I don’t participate in Black Friday.
Our family usually heads out to a movie that day and avoids the holiday retail experience. A few years ago, my sister and I did go to the mall in search of an advertised great deal on Uggs. Being new to the Black Friday experience, we waited until late afternoon and soon found out that the great deal had been sold out. And I still don’t own any Uggs. Luckily.
When I was hired for my part-time position at a Generic Women’s Apparel Outlet, I was told that I would be required to work Black Friday. I almost didn’t take the job because that’s the day my husband and I leave one family’s Thanksgiving celebration and head to the other’s. I was, however, looking for a job and figured that breaking up the holiday weekend for one day wouldn’t be too bad.
A week before Thanksgiving I asked the assistant manager why the Thanksgiving week shifts hadn’t been posted. She said the schedule had been worked out, but had to be approved and finalized. She showed me the schedule and I was only on for Black Friday. I was very relieved. Then I returned to work on Saturday and saw the official schedule had been posted. With a sigh I saw that I was working my scheduled Black Friday shift, but a 4-hour Saturday shift had been added. I quickly found the manager and told her I couldn’t work that day as I would be out of the state. She looked at me with surprise and said that it had been a requirement when I was hired. Apparently, when I was informed about working Black Friday, the manager had actually meant Black Friday Weekend.
The Generic Women’s Apparel Outlet is in a large shopping plaza with about 30 other outlet stores. The festivities would begin Thanksgiving evening at 10:00pm and last through the following night. Being a Black Friday novice, I had visions of parking lot madness, lines out the door to purchase clothes and the fitting room overflowing with merchandise to put back. I asked co-workers what the plaza was like and they recommended giving myself at least an extra half hour to hour to get into the lot and find parking. Hearing this, and knowing that my shift started at 6:30am, the last thing I wanted to do was start my shift with holiday parking rage. I began the hard task of convincing my husband to drive me to work. He finally gave in. When we approached the plaza, I let out a groan followed by numerous apologies. The parking lot was far from full. It was, in fact, half empty, which meant a lot of the cars were simply other retail employees.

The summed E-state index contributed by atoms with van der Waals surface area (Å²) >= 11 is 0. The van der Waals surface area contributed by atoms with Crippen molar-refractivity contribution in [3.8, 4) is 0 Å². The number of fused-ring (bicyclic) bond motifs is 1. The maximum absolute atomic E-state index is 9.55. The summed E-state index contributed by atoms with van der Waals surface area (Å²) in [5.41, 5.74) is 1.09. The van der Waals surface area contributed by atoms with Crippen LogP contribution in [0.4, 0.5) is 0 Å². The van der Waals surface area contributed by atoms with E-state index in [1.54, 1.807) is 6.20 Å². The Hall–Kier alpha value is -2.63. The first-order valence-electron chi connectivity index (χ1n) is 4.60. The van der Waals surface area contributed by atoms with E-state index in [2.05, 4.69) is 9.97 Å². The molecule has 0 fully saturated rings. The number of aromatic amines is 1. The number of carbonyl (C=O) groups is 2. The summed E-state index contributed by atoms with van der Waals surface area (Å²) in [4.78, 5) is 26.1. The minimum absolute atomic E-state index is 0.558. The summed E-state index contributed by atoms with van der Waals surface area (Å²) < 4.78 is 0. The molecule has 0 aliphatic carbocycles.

I went into the store and looked around. There were no lines for anything - for purchases or for trying items on. I checked the day’s schedule and saw that I was the greeter. This meant that I got the very unenviable job of standing by the door to welcome new customers, inform them that today’s sale was 40 percent off of everything (including clearance!) and to offer them large tote bags to fill with possible steals and deals. I groaned, but luckily it was very quiet. So instead I focused on folding sweaters and camis and tops, strategically planted close to the door just in case any customers came in.
I returned from my scheduled lunch break at 9:00am and found a co-worker greeting customers. I quickly found the manager in hopes that I had a new task. Sweet relief! I was moved to the fitting room, my favorite retail spot! There is something a little soothing about putting clothes back where they belong and helping customers find the right size or a more flattering piece of apparel.
My return from break also coincided with an upsurge in customer activity. We even had periodic lines as customers waited for a fitting room to open up! In the end, the Black Friday madness was not madness at all. I think there were two waves of consumers: the late night shoppers who simply stayed up until about 1:00am to get their holiday deals and the second wave of folks who meandered out after a holiday breakfast. This later wave was comprised of friends and family who were just looking for something to do together outside of the house and women with boyfriends and husbands in tow who were getting in some valuable shopping for themselves. And while it certainly was far from bad, I’m hoping to be headed to see a movie at the same time next year.
R.B. Austen lives in New England and hopes that her retail gig is a short-term thing.
Previous Posts By This Author: Navigating the Unemployment Bureaucracy